That domestic women possessed only the "habits of a dark untutored past" Gilman saw evidenced in domestic art, and she was appalled that women were at home within "a continuous accumulation of waste," that they decorated the interior with "of all the awful things!
Unspecialized in art, as in industry, the bourgeois woman's arrested or atavistic traits surface in her inability to transcend the body to produce an aesthetics advanced beyond "the arts," beyond the "first-hand industries of savage times" WE [Women and Economics] Charlotte Gilman, like Emerson, dissevered "the arts" from "Art," associating the former with the primitive sphere of bodily labor, the decorative and the detail. Gilman's critique of the decorative, like her great-aunt's recuperation of it for use in the home, took place within a long tradition of Western aesthetics in which, as Naomi Schor explains, the primitive, the oriental, the ornamental, the masses, the detail, "brute Matter," and the feminine are aligned.
The association of the love of ornament with savagery and degeneracy came down to Harriet Stowe in the Protestant polemic against painted and graven luxuries; by the time one intellectual of Gilman's generation, Adolph Loos, had published his manifesto ofOrnament and Crime, it was almost commonplace to assume that " cultural evolution is equivalent to the removal of ornament from articles of everyday use.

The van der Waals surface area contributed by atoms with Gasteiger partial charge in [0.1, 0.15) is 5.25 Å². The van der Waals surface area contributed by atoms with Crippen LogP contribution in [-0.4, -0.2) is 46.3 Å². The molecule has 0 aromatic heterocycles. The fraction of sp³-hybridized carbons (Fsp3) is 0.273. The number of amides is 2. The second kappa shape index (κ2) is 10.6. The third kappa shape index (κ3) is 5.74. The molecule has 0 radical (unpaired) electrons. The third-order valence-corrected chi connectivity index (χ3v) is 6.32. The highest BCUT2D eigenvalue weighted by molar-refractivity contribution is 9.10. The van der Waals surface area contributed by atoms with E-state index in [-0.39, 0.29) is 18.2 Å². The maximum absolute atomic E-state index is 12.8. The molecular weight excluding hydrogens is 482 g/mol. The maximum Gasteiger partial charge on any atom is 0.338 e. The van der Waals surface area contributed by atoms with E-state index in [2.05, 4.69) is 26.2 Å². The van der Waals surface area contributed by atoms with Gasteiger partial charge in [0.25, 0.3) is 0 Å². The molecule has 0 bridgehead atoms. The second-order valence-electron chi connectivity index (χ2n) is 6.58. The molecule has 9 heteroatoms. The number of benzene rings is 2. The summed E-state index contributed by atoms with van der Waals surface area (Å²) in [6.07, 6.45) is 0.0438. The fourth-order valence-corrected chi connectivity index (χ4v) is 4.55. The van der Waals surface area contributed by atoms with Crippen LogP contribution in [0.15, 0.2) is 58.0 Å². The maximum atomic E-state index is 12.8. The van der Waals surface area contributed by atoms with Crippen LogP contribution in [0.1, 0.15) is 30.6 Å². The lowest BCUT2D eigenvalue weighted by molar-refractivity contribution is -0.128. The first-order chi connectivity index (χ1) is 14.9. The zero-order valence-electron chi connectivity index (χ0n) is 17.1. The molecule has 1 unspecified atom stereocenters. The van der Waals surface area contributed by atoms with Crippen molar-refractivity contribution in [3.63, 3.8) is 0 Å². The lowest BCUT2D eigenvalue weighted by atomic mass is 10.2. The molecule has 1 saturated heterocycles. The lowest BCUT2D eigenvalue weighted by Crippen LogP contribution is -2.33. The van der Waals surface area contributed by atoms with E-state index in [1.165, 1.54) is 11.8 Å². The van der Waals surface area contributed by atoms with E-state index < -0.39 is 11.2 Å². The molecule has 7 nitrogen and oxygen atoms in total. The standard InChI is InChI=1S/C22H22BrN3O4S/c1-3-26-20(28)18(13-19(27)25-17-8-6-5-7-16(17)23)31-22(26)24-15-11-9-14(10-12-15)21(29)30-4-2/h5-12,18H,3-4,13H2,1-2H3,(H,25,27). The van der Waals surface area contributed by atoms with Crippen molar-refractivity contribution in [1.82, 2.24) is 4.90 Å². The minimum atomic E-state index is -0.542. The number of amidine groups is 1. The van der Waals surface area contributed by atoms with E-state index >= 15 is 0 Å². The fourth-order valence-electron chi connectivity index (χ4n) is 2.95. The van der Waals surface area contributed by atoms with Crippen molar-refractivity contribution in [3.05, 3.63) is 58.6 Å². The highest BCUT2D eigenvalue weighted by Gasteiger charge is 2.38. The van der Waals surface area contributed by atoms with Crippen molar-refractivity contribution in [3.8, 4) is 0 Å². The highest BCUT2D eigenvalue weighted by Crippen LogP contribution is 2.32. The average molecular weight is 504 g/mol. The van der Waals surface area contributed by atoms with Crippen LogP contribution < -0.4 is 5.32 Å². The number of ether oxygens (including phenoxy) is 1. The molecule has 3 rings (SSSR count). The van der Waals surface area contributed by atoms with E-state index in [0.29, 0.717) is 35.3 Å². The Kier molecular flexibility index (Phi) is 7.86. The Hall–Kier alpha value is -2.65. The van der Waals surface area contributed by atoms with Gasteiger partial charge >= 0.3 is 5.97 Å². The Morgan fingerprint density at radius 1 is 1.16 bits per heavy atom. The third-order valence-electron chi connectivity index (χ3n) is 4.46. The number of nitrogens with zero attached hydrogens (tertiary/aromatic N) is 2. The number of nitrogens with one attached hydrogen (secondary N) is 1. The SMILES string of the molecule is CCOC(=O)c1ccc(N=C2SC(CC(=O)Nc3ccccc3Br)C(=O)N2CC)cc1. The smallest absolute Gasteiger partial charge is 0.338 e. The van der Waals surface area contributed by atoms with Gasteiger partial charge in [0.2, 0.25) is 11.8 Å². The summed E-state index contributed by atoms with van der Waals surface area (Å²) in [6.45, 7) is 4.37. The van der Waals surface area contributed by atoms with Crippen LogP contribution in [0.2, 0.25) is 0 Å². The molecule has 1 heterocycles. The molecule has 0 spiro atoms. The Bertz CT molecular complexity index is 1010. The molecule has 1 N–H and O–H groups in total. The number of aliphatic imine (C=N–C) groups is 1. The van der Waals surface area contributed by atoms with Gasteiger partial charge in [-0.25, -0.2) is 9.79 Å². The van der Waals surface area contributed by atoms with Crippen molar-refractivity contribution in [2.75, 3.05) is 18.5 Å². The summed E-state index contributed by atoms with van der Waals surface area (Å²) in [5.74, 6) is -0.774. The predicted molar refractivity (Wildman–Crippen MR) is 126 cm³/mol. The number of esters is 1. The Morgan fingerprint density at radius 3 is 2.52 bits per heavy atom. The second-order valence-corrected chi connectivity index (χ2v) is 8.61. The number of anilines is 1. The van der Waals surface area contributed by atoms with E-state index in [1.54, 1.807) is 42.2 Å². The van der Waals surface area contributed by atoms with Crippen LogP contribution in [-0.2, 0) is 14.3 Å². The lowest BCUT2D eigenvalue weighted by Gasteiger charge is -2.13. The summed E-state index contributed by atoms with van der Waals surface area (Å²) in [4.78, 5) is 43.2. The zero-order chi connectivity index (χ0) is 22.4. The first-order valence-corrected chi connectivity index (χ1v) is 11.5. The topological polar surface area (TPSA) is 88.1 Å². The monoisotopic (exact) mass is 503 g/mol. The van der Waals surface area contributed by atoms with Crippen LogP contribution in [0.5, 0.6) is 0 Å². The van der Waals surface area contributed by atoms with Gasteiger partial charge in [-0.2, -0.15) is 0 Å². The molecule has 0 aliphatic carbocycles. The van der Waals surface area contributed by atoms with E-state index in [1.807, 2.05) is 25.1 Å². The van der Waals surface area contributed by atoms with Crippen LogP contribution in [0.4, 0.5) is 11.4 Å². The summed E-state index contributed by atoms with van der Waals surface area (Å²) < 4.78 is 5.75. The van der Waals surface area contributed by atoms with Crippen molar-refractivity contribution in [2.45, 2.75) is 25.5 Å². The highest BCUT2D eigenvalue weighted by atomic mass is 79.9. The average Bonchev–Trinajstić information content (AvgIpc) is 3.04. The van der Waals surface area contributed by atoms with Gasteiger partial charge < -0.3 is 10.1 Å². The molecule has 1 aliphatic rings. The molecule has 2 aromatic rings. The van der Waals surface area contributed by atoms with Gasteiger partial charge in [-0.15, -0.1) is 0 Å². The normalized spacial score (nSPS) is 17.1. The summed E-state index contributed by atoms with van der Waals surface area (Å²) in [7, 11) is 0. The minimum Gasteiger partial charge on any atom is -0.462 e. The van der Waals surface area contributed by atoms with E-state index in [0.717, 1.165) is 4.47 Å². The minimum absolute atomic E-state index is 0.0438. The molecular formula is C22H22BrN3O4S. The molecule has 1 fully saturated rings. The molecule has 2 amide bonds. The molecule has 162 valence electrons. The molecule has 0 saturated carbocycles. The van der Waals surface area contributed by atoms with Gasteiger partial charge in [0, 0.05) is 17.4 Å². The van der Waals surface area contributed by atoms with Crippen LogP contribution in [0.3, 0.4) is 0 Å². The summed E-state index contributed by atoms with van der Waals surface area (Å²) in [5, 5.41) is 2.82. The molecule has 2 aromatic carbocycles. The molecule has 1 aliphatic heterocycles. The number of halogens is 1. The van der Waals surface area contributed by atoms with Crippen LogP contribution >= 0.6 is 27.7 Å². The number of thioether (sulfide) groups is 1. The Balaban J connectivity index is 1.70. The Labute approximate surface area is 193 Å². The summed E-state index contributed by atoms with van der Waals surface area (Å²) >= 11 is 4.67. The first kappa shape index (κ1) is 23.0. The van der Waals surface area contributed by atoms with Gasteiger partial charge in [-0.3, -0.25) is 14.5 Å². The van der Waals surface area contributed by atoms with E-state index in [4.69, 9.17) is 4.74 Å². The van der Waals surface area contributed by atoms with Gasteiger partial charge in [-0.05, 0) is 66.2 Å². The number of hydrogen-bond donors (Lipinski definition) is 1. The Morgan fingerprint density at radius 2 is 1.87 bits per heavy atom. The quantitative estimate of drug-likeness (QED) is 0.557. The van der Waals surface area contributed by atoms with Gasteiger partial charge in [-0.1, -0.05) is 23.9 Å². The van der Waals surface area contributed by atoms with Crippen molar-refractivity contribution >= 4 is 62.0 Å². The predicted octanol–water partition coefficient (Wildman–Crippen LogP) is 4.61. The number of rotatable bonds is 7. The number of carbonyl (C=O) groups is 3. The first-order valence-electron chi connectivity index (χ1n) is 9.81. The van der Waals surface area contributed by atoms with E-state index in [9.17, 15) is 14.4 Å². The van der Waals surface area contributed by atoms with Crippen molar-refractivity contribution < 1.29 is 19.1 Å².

On the contrary, Gilman's now notorious The Yellow Wallpaper reveals her belief that the impressions made on minds and bodies of mothers reappear in offspring through the mechanisms of inheritance. The maternal power of cultural and biological transmission is on trial in Gilman's gothic short storyas the "pointless pattern" on the four walls exerts a "vicious" and "sickly" influence on the narrator confined inside them.
The "love of Beauty at home," Gilman elsewhere explains, has been "cruelly aborted" in women consigned to a home that is but a "little ganglion of aborted economic processes" Home To look closely at the imagery in the yellow wallpaper is to detect a scene of aesthetics, and of obstetrics, gone awry.
Uncle Tom syndrome
In what is arguably the story's half-hidden joke, Gilman grounds her allusions in a contemporary problem of interior decoration. Reversing the mid-century axiom of separate spheres ideology that the world of commerce and industry is poison, and its only antidote, the home, The Yellow Wallpaper plays off the late Victorians' suspicion that the Victorian interior is literally toxic.
Brinton and Napheys "accepted moderate arsenic eating" as an aid to the complexion, but "believed that the popularity of wallpaper in homes, which were covered in arsenical dyes … had threatened the woman beyond her tolerance level. And these strategies are intimately tied to the very body and the particular environment Gilman seeks to transcend. The hysterical, atavistic narrator of The Yellow Wallpaper, whom we last find creeping on all fours along the walls of her place of confinement, enjoys a perverse mastery over the doctor-husband, who suddenly swoons at her feet.